At a glance
“Footloose” will run at 7 p.m. Friday, Saturday and April 26 and 27, and at noon April 28. Tickets are $7. Donation bins will be on site for attendees to drop off non-perishable foods. For those who can’t attend the production, drop-off bins for Sacks of Love will remain at the school’s front desk and at the Sawnee Woman’s Club.
They may be kicking off their Sunday shoes on stage, but when they’re not performing, drama students at Forsyth Central High School are helping the community.
Thanks to a $480 grant, the school’s production of “Footloose,” which begins Friday night, will also have a food collection component, explained Maggie Little.
The sophomore, who plays the role of Ethel McCormack, applied for and received a $480 grant from Youth Service America to help fund the “Footloose and Hunger Free” project.
“I was looking into different types of things to help raise food for the Sacks of Love program at my school,” Little said. “[The grant] was talking about world hunger and all of the projects were specifically led to helping to fight hunger.”
As part of the project, the cast of “Footloose” will be collecting food for students in the county who may not have the money to eat meals at night or on weekends, and rely on free and reduced lunches just to get breakfast and lunch at school, Little said.
The Sacks of Love program is a community project sponsored and staffed by members of Sawnee Woman’s Club.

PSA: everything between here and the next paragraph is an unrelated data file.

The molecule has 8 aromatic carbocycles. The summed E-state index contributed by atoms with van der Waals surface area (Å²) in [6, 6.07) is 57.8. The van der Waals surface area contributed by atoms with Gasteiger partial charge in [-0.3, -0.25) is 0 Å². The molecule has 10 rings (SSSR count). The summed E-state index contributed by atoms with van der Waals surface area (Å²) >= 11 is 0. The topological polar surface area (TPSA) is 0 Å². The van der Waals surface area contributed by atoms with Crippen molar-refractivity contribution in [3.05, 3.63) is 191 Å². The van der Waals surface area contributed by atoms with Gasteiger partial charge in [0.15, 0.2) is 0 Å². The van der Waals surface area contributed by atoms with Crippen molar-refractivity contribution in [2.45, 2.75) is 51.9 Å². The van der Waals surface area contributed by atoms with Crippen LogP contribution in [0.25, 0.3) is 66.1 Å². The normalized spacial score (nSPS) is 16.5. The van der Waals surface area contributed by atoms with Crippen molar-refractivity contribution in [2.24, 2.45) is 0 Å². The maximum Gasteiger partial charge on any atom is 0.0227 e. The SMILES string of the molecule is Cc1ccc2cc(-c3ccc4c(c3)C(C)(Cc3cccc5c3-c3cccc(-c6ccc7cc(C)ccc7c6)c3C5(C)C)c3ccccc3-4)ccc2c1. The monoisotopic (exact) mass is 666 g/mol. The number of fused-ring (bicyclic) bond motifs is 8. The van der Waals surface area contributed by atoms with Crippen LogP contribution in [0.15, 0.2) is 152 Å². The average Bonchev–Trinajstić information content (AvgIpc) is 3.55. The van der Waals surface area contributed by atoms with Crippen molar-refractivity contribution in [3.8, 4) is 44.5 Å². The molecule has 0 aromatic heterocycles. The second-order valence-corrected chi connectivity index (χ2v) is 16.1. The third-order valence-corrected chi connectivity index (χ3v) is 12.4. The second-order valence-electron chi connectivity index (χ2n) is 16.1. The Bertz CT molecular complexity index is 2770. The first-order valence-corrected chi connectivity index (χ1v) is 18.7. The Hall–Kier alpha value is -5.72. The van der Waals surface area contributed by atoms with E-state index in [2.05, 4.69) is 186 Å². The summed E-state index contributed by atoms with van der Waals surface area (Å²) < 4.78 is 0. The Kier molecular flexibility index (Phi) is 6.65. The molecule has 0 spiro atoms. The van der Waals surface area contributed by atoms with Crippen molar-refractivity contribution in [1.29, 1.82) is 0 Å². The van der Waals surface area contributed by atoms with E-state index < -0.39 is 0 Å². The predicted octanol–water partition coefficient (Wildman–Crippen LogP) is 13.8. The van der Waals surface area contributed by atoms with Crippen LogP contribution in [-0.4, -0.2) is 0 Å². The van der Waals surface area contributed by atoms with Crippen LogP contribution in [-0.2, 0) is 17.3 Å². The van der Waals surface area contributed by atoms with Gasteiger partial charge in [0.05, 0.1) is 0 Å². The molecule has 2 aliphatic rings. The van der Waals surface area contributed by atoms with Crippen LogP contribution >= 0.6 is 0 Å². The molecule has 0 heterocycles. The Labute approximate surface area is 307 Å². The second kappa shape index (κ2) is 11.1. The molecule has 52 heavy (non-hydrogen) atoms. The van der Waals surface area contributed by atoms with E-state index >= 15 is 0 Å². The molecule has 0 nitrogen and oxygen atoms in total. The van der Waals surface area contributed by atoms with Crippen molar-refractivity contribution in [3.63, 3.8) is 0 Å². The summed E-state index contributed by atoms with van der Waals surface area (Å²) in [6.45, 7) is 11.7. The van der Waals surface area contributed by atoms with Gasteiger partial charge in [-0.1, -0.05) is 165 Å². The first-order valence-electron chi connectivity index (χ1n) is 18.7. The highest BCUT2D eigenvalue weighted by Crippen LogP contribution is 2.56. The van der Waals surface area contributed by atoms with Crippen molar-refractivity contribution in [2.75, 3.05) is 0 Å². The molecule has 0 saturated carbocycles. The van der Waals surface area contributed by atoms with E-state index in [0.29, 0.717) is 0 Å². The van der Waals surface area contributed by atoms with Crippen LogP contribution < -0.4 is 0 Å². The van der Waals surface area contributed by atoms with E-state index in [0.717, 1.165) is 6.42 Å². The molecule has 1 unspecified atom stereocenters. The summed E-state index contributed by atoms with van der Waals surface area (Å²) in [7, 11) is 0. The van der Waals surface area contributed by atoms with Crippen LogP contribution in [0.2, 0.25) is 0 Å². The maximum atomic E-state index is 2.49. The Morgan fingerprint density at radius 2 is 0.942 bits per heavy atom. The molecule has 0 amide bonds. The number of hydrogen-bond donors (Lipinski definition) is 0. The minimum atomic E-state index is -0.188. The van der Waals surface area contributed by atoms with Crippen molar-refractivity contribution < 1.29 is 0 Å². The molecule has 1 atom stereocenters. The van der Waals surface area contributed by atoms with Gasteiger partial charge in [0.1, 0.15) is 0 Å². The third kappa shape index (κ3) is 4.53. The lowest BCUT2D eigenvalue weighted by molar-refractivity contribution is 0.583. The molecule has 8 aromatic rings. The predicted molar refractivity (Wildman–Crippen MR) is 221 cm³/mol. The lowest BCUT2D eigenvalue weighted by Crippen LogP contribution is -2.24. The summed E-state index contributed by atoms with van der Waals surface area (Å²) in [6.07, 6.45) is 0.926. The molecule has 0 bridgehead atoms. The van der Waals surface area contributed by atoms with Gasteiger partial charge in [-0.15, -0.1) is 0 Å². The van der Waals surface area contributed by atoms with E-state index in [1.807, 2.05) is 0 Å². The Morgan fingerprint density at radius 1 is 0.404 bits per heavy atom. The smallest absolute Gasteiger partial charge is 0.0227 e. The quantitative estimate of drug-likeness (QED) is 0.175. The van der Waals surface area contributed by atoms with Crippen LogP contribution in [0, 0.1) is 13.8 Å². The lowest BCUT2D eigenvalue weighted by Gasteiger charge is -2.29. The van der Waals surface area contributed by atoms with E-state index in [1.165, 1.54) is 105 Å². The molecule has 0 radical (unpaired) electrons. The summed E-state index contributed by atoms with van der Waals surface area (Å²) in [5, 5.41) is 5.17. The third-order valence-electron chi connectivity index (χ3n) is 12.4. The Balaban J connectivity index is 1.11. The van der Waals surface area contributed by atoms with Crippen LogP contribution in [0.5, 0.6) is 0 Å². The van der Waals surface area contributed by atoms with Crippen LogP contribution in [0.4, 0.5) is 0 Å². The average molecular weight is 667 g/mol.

Attendees are encouraged to bring non-perishable foods to the show, which runs through April 28.
Because the grant was designed for students, all the charitable efforts have been student-led, Little said.
Money from the grant is going to ticketing, advertising, purchasing bins for food drop-offs and backpacks for the kids to carry the food in.
“The big deal is we’re trying to get enough food together so we can feed the children over the summer, which is something we’ve never done before,” Little said.
Sacks of Love has been the recipient of donations in the past from Central’s drama students, including “Trick or Treat so Kids Can Eat” last fall. The Halloween-themed activity was what inspired Little to up the ante for helping Sacks of Love.
“I know it touched the hearts of a lot of us in the drama department,” Little said of the October event. “I thought, how can we improve upon that?
“Hopefully, this can sort of be a tradition and that we can keep our passion strong about fighting hunger.”